The response of some – by no means all – white evangelicals to the events in Charlottesville has been curiously tone-deaf. None of them approves of white supremacists, but there's been an attempt to draw equivalences between that and the opposing far-left fringe that has compromised some of their critical statements.
Evangelicalism in the US has always been on the front line of debates about race, because of its strength in the South – and sometimes it has been on the wrong side of that line. But one of the world's greatest evangelists showed how it was possible to overcome the prejudices and assumptions of early upbringing.
Billy Graham's record in opposing racism, at a time when it was far more blatant, is a shining example to follow.
In Grant Wacker's biography, America's Pastor, he writes about Graham's Civil Rights record. As a Southerner, he initially took segregation for granted. But by 1956 he had become a convinced anti-segregationist. He wrote articles denouncing racism as sin – a major step. In 1957 he invited Howard Jones, an African American evangelist, to join his team; Jones accepted, though later recalled that when he first sat on the platform with white participants the seats on either side of him were unoccupied. Graham also used black singers, including Mahalia Jackson at Ethel Waters, at his rallies.
Nevertheless, he wasn't an out-and-out civil rights campaigner, serving as an ally at one remove – for Graham, it was all about whether a cause advanced the gospel, and he was reluctant to get drawn too deeply into any other project.
He wrote a influential article article for the Reader's Digest in 1960 deploring segregation in church and quoting Martin Luther King – but urged King to 'put the brakes on' a little after a demonstration. They clashed over the Vietnam War, but he was to describe King's assassination as 'one of the greatest tragedies of American history'.
During the 1970s his stance became even clearer as his thinking developed. He preached to the first major mixed-race meeting ever in South Africa. He said in Moscow that he had undergone three conversions in his life: to Jesus Christ, to racial justice and to nuclear disarmament.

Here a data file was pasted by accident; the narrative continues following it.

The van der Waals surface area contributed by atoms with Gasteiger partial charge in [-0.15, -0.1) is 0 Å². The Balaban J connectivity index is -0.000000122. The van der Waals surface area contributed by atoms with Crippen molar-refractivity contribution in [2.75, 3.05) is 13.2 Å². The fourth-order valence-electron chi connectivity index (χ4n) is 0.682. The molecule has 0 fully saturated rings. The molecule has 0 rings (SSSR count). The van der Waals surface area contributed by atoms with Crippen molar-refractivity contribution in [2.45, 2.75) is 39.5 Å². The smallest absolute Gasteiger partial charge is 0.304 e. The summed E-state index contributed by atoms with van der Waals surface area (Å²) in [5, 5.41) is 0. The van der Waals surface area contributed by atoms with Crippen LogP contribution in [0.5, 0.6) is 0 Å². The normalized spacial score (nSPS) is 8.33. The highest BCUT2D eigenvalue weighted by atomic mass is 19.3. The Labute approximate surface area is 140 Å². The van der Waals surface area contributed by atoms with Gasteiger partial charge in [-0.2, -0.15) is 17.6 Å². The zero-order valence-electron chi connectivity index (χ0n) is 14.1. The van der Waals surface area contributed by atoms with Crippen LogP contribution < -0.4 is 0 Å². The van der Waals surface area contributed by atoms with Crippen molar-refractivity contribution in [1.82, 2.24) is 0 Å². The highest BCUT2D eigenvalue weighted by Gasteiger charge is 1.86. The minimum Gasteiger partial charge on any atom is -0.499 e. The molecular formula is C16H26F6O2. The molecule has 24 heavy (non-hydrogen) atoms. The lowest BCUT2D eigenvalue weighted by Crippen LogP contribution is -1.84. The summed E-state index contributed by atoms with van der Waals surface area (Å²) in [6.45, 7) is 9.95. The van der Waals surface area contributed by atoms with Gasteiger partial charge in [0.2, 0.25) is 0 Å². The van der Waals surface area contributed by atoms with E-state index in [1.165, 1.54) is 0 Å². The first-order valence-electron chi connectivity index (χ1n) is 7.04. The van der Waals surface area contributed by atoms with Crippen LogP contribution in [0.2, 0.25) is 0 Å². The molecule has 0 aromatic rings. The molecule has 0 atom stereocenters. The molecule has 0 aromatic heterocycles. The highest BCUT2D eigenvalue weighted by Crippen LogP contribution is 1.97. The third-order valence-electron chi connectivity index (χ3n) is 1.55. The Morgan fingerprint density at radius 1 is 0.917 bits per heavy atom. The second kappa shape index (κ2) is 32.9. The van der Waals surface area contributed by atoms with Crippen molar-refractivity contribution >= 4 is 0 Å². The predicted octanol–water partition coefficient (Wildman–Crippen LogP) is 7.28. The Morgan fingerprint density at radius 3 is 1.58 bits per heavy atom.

In his extensive analysis, Wacker admits Graham did not always speak as clearly as he might and should have done. However, he says: 'Though he was not always as forthright as he might have been, even by the standards of his time and place, he made it difficult for millions of people publically to resist racial justice and still call themselves Christian. Graham took that option off the table.'
Wacker illustrates moments at which Graham's influence was key. President Eisenhower and Vice-President Nixon phoned him before sending troops into Little Rock, Arkansas to enforce integration and Graham told them they had no choice. His words were leaked to the press and Eisenhower had the support he wanted.
Another example also comes from Little Rock, where Graham held an integrated crusade in spite of fierce opposition from the Ku Klux Klan and the White Citizens' Council, which distributed 40,000 flyers opposing it. One of those in the audience was a 13-year-old boy named Bill Clinton.
And Wacker's third example is his acceptance of a joint invitation from white and black ministers' meetings in Dothan to hold a crusade there. He cancelled a European tour to accept and the event was the first integrated public meeting in the city's history.
Wacker concludes that 'when it came to civil rights...he confronted his friends more often than his enemies. That stance took a special kind of courage too. We do not have to rank forms of courage in order to acknowledge the price paid and the good accomplished.'
The furore over Charlottesville has shown that however far America has come in dealing with its racial past and present, there's still a long way to go. Evangelicals are still deeply involved in the conversation – though they are not always saying the right things in the right way.